Krish is a senior clinical academic with substantial experience in health informatics research. He is the theme lead for health informatics and Professor in Health Data Science and Public Health at the Institute of Applied Health Research, with affiliation to the Institute of Metabolism and Systems Research, University of Birmingham. Krish has particular interests in developing novel digital tools that enable effective/efficient healthcare systems and expedite health care research. He co-innovated the Automated Clinical Epidemiology Studies tool. The innovation has led to a number of high impact publications and to a UKRI Innovation Clinical Fellowship with HDR UK. His long term mission is to lead a global health informatics team to improve the health and wellbeing of the disadvantaged communities in low and middle income countries.



Professor Chris Baber, School of Computer Science

Chris Baber is Chair of Pervasive and Ubiquitous Computing. He joined the University of Birmingham in 1990 and, after working in several Engineering schools, joined the School of Computer Science in 2018. His research concerns human interaction with technology – specifically, in terms of human people form teams with intelligent technology, and in terms of sensor-based human-technology interaction.  He has published over 100 papers in international journals, as well as over 400 conference contributions and half a dozen books.  His research has been funded by the UK Ministry of Defence, RCUK, European Union and various industries. He has supervised around 30 students to the completion of their PhD.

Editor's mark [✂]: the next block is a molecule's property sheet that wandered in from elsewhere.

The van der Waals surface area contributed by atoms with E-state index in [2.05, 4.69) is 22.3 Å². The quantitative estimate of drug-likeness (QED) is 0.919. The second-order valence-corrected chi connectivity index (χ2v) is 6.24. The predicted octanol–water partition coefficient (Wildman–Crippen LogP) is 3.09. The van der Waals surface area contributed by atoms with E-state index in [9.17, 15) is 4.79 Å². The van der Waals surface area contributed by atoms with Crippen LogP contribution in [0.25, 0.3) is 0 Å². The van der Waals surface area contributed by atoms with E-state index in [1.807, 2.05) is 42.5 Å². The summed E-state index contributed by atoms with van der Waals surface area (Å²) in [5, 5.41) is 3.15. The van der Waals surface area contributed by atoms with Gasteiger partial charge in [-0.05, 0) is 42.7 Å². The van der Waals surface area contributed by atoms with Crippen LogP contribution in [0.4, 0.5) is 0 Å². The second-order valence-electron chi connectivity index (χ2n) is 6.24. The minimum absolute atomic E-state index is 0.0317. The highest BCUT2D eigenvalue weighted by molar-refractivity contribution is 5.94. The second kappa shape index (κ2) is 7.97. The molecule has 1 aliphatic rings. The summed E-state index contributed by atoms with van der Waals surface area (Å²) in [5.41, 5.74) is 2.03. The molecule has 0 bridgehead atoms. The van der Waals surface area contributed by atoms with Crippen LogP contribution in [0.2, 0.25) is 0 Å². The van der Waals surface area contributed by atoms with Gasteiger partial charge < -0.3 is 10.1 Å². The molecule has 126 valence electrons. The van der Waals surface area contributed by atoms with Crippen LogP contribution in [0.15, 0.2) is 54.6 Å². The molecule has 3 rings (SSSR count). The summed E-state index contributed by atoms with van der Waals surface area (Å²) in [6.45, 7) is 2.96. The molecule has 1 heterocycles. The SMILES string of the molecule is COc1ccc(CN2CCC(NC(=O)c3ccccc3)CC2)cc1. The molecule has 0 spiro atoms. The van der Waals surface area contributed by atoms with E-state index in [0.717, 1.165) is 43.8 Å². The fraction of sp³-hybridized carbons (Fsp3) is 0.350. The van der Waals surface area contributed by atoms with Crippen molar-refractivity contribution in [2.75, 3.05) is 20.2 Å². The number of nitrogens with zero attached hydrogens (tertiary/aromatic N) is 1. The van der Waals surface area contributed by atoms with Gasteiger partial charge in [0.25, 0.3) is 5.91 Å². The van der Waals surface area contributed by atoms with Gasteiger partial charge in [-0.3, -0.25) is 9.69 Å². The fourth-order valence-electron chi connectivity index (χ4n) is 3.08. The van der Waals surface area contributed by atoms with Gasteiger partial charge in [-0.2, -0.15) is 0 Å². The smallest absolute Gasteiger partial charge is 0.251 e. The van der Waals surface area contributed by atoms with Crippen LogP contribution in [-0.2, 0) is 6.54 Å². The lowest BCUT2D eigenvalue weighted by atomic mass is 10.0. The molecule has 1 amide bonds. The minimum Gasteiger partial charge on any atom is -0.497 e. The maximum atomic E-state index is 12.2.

Chris Baber

University of Aberdeen


Dr Lucia D'Ambruoso, Co-Invest

Lucia is a social scientist and health policy and systems researcher at the University of Aberdeen, interested in service organisation  and delivery, the social determinants of health, and participatory theory and method. She works with relativist theories and methods to understand and draw transferable learning on: health and wellbeing as shaped by social structures and systems; health systems as complex, adaptive, human and relational; policy norms and recognition; and social and political participation. She works with two main methods: routine mortality surveillance accounting for social dimensions of unregistered deaths, and participatory methods to shift power towards those most directly affected to know, understand, act and transform.